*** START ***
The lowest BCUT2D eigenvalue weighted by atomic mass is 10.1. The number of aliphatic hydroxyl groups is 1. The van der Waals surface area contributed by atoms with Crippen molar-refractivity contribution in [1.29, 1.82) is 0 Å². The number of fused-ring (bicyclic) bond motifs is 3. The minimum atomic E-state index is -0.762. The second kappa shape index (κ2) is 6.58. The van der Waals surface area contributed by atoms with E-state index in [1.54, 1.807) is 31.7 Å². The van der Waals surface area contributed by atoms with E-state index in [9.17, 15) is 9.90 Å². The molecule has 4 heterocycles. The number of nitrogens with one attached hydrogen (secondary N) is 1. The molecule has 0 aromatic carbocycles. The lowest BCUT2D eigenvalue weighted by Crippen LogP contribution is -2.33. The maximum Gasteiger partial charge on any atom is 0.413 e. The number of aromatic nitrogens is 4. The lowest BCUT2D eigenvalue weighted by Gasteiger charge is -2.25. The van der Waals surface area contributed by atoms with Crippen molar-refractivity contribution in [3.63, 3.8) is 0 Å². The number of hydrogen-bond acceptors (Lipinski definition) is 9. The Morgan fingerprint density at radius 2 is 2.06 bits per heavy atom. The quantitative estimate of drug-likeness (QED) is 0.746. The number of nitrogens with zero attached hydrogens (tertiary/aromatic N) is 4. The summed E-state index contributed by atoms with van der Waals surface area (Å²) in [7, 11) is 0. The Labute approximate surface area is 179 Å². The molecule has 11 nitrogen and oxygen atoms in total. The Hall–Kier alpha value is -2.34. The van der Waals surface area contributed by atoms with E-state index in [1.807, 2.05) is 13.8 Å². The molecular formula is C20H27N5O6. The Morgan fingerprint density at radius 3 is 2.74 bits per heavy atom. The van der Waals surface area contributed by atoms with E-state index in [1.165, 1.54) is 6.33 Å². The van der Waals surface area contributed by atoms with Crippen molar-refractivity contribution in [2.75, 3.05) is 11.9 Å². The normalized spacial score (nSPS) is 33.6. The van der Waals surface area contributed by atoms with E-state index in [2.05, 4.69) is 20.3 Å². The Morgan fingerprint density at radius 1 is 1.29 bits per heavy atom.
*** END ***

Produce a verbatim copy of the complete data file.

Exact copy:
The lowest BCUT2D eigenvalue weighted by atomic mass is 10.1. The number of aliphatic hydroxyl groups is 1. The van der Waals surface area contributed by atoms with Crippen molar-refractivity contribution in [1.29, 1.82) is 0 Å². The number of fused-ring (bicyclic) bond motifs is 3. The minimum atomic E-state index is -0.762. The second kappa shape index (κ2) is 6.58. The van der Waals surface area contributed by atoms with E-state index in [1.54, 1.807) is 31.7 Å². The van der Waals surface area contributed by atoms with E-state index in [9.17, 15) is 9.90 Å². The molecule has 4 heterocycles. The number of nitrogens with one attached hydrogen (secondary N) is 1. The molecule has 0 aromatic carbocycles. The lowest BCUT2D eigenvalue weighted by Crippen LogP contribution is -2.33. The maximum Gasteiger partial charge on any atom is 0.413 e. The number of aromatic nitrogens is 4. The lowest BCUT2D eigenvalue weighted by Gasteiger charge is -2.25. The van der Waals surface area contributed by atoms with Crippen molar-refractivity contribution in [3.63, 3.8) is 0 Å². The number of hydrogen-bond acceptors (Lipinski definition) is 9. The Morgan fingerprint density at radius 2 is 2.06 bits per heavy atom. The quantitative estimate of drug-likeness (QED) is 0.746. The number of nitrogens with zero attached hydrogens (tertiary/aromatic N) is 4. The summed E-state index contributed by atoms with van der Waals surface area (Å²) in [7, 11) is 0. The Labute approximate surface area is 179 Å². The molecule has 11 nitrogen and oxygen atoms in total. The Hall–Kier alpha value is -2.34. The van der Waals surface area contributed by atoms with E-state index in [1.807, 2.05) is 13.8 Å². The molecular formula is C20H27N5O6. The Morgan fingerprint density at radius 3 is 2.74 bits per heavy atom. The van der Waals surface area contributed by atoms with E-state index in [1.165, 1.54) is 6.33 Å². The van der Waals surface area contributed by atoms with Crippen molar-refractivity contribution in [2.75, 3.05) is 11.9 Å². The normalized spacial score (nSPS) is 33.6. The van der Waals surface area contributed by atoms with E-state index in [2.05, 4.69) is 20.3 Å². The Morgan fingerprint density at radius 1 is 1.29 bits per heavy atom.